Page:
No matter how implausible, we’re drawn to tales of power and plotting.
Virtually every major event in history has spawned conspiracy theories.
The Freemasons (as well as the Federalist Society, the Trilateral Commission and Bilderberg Group) have designs on global domination; the Apollo moon landing was faked (with Stanley Kubrick directing the footage, in one variation); the Challenger space shuttle was purposely blown up as part of the coverup for the faked moon landing.
The list of events with alternate theories is endless, as is our fascination. So why are so many Americans taken by conspiracy theories?
Part of it is a natural tendency to find order in things. Psychologists say we’re loath to acknowledge that random events and lone screwballs can fell world leaders and cause so much havoc on our world. Assigning blame to the Mafia and other powerful networks is a way to make sense of it all.
“If people see an event like the assassination of a president or the death of a princess, they’re more likely to see that as the result of a major cause,” says Patrick Leman, a psychologist at Royal Holloway University of London. “That keeps our view of the world as stable and consistent. It’s casting around to find an explanation with what we want to see.”
The idea that such elaborate deceptions are being orchestrated at high levels offers a much more satisfying explanation than simply acknowledging that accidents happen.
Guaranteed big sellers
And, says Robert Robins, we love a good story. And a good conspiracy theory has it all — truth-seeking, battles between the powerless and the powerful. The novels of Don DeLillo, the X-Files and, of course, The DaVinci Code, are all testament to this.
“It gives you a story line; it’s good against evil,” says Robins, co-author of Political Paranoia: The Psychopolitics of Hatred. “If you look at the Jacobean period, the standard literary form was the revenge drama. One of the most popular literary forms today is the conspiracy.”
Dan Brown knows this. He’s made a fortune by tapping into our fascination with elaborate machinations of the powerful in The Da Vinci Code, published in 2003. He’ll make a second fortune in May, when the movie version starring Tom Hanks comes out.
According to those who study the science of conspiracy theories, it’s possible that some of us are hard-wired to sense high-level plotting.
Some research indicates that an excess of dopamine in the brain can cause people to spot patterns where others see only random data. Dopamine is the chemical in our brains most commonly associated with pleasure. Too little of it can lead to attention deficit disorder and Parkinson’s disease. Too much, though, leads to schizophrenia and other mental disorders.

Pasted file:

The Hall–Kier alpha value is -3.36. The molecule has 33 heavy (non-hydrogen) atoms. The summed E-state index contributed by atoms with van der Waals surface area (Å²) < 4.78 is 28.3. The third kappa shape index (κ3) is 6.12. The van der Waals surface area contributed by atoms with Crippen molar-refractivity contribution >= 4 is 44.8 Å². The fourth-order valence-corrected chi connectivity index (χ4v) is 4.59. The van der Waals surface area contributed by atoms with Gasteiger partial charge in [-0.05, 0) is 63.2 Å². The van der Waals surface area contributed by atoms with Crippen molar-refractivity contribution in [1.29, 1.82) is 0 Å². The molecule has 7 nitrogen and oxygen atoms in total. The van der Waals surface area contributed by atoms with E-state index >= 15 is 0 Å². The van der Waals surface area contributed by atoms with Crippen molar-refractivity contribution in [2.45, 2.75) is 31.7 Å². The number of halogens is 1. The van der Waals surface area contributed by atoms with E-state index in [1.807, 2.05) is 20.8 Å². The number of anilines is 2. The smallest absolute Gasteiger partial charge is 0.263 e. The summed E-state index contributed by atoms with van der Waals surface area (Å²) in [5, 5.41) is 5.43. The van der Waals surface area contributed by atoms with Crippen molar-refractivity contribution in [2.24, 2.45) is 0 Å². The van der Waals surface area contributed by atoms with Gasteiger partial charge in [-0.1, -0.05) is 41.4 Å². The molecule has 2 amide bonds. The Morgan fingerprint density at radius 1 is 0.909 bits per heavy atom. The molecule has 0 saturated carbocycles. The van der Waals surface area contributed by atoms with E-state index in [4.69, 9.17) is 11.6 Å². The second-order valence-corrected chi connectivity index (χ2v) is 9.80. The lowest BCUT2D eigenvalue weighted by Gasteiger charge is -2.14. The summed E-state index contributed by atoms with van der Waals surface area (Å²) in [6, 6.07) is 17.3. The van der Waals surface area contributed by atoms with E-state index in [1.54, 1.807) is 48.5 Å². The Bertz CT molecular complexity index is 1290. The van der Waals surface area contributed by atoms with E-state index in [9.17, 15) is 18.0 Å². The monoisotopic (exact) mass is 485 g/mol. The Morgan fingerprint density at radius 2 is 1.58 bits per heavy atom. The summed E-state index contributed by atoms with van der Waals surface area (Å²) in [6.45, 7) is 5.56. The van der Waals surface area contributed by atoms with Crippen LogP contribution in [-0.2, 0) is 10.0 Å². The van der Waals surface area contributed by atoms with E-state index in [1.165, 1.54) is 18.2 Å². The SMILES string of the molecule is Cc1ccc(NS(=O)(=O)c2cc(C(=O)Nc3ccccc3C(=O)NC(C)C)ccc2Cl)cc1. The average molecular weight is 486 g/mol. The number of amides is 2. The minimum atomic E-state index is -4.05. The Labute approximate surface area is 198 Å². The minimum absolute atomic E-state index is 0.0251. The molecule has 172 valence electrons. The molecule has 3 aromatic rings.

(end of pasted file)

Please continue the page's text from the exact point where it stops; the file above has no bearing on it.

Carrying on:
Researchers at University Hospital at Zurich found that subjects given a dose of dopamine were more prone to seeing faces and words when scrambled patterns appeared on a screen in front of them. Peter Brugger, the neurologist who led the study, says the results show that dopamine not only plays a role in detecting patterns in visual displays but probably in perceiving patterns — real or not — in events. A tendency to spot patterns and connect the dots is the foundation of conspiracy theorizing.
“If there is too much [dopamine], you begin to develop hallucinations and delusions, including delusional ideas of reference,” Brugger says in an e-mail message.
A long tradition
Conspiracy theories are nothing new. For centuries, theories swirled that Pope Sixtus IV was involved in the assassination of the powerful Medici brothers in Florence, Italy. There was no dearth of speculation about what really happened in Lincoln’s assassination. And suspicions about the Freemasons’ world domination plot originated in the 18th century. But it was the assassination of John F. Kennedy that marked the point when conspiracy theories took on a whole new dimension in American culture.
“The Kennedy assassination is the first mass-mediated traumatic event that spawned conspiracies,” says Mark Fenster, author of Conspiracy Theories: Secrecy and Power in American Culture. “It was the advent of cheap publishing for paperbacks. There was a greater ability to spread their ideas, and more competing ideas.”
Fenster is wary of scientific explanations for conspiracy theories. They can make it too easy to dismiss questions about major events. As Henry Kissinger said, “Even a paranoid can have enemies.”
“Conspiracy theories in the U.S. are related to populism,” Fenster says. “It means that Americans have a healthy skepticism of the concentration of power.”